This time of year is so excellent for so many reasons, including the one most pertinent to this blog–it’s high time for marathoning season! I am so incredibly stoked and happy for so many of my friends near and far who absolutely rocked the Chicago Marathon on Sunday. Congratulations to ALL of you on the tremendous accomplishment!
We’re also now in the final throes of RACE WEEK! for the Nike Women’s San Francisco 13.1 to benefit the Leukemia and Lymphoma Society, the race for which you generously lent your support, to the tune of nearly $2,500! THANK YOU! From the depths of my soul, thank you, thank you, thank you. I am really stoked for the experience and the opportunity to don a purple Team in Training singlet (as part of Team Yahoo!) for the first time in a few years. This race is an enormous fundraiser for the Leukemia and Lymphoma Society, and it’ll surely be a moving sight to see the sea of purple throughout the streets of SF on Sunday morning. This race has raised over a billion dollars in the decade or so it’s been around, so suffice it to say that this race is a BFD for the Leukemia and Lymphoma Society.
On Tuesday night, the Greater Bay Area/South Bay chapter had our send-off at Sports Basement, and it was a great opportunity to meet many of the other participants, the coaches and central staff, and to hear from a patient honoree. I think the honorees really make TNT special because even if you don’t have a hard-and-fast connection to leukemia or lymphoma, hearing someone’s experience really puts things into perspective. The honoree who spoke on Tuesday night, a guy maaaaaaybe in his 40s (but who easily looked not over 30!) told us a terrifying story about how he was healthy and then, long story short, after what he thought was just a random bump on his neck, learned that he had not one but two types of cancer, one slow-growing and one fast. Basically, his medical team at Stanford told him that the likelihood of beating the slow-growing cancer was very small, and they essentially told him that he had a decade, more or less to live; I think he said that he was thirty when he got that news. Holy shit, right? Completely to his surprise, though, our honoree managed to beat both cancers–including the one that put a 10-year expiration date on his life–and he’s alive and well as he’s ever been (and, in his words, has gone on to “run like hell” and even earned a BQ at CIM recently).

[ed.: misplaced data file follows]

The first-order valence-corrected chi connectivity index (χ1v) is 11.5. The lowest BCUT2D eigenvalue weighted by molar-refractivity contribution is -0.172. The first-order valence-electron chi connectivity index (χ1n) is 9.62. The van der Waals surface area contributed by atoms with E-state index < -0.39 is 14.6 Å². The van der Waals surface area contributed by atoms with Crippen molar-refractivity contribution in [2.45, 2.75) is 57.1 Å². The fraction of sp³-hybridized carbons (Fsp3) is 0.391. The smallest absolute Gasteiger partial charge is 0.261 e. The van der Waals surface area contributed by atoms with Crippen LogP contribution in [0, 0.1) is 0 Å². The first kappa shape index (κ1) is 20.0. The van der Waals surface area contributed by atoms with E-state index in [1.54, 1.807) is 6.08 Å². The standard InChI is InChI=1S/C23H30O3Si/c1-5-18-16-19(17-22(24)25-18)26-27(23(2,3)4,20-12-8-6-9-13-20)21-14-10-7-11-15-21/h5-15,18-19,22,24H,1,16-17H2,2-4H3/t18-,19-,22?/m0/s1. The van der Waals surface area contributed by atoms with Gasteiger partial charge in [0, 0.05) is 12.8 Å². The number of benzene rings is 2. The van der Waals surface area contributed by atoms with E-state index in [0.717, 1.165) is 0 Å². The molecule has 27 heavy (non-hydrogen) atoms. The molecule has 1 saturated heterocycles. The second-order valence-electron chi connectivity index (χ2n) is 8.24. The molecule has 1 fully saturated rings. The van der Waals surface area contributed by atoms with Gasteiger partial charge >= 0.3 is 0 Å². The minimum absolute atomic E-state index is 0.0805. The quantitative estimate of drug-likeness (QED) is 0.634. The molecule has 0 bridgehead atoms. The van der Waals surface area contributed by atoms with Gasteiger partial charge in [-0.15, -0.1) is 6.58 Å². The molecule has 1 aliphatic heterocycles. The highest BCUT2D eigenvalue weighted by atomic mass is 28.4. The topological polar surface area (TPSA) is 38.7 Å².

Hearing this gentleman’s story was a great reminder about what this race signifies for me. I initially got involved with TNT back in Chicago in ’07, and convinced Traci to do it with me (because that’s what friends do: convince other friends to do crazy shit like run marathons) in an effort to honor her mother, who had been diagnosed with Non-Hodgkin’s Lymphoma, and my mother, who had breast cancer and subsequently, a stroke, during the time that Traci and I were in undergrad together. It is through Team in Training, and fundraising for the Leukemia and Lymphoma Society, as a way to do something symbolically special and meaningful for my mom and my friend’s mom, that I ever began any of this endurance/running business.
Sunday’s race will be interesting. Each purple TNT singlet will represent at least $1,800 fundraised for the organization–and many of us have raised much, much more–and for many of the runners and walkers on the course, it will be their first “endurance event” of any kind, much as it was for me when I first ran the Chicago Distance Classic (precursor to RNR Chicago) and the Chicago Marathon in 2007 with Team. There are supposed to be something like 30,000 runners on Sunday–that’s a lot of runners, people!!–and the course should be nice and challenging. I am especially looking forward to running UP the massive hill we got to run DOWN in TSFM (the one that, naturally, occurs between miles 9-11). Sunday’s half will comprise part of my 20+-mile long run that morning (50k training!), so it’ll be a blast. This race is more of a personal thing for me than it is an all-out race, but I’ll still plan to make a good effort out of it and see how all the trail/hills work translates to pavement. We shall see! Ultimately, though, the running and the race is but a backdrop to the bigger picture on Sunday.
Regardless of my lack of interest on what the clock will tell me on Sunday, this race is already super special to me because it’s one that has made me take a step back and really remember why I got into all of this in the first place.
This is one of my messier and more incoherent posts, but one last thing before we split. Do you know what would be just absolutely fantastic?? A world where we don’t have to do runs and walks like this, or hikes, or stairclimbs, or fundraising drives, or whatever to raise funds for cancer research. Seriously. It kinda blows my mind that we can live in the world that we do, and have so much at our disposal, yet we still haven’t figured out a tried-and-true way to beat cancer–to avoid it, to delay it, to manage it in a way that doesn’t totally fuck up our bodily systems and organs–and I wonder if and when “the c-word” will become something that we only hear about from historical texts. Unfortunately, that’s not the case quite yet, so I, as well as so many others, will continue to do what we can–run, walk, hike, stairclimb, whatever–to make the world one wherein cancer doesn’t exist or, minimally, a world where cancer doesn’t harm so many people, so deleteriously and so profoundly, as it does. It might be a long shot now, but we endurance athletes are known for our tenacity.
Finally, if you’re still interested in contributing to my fundraising campaign–which is totally excellent of you, and thanks!–you may do so by clicking here.
Thank you for all of your encouraging words and financial support over the past few months for this race. It means the world to me.
Let’s goooooooo, Sunday!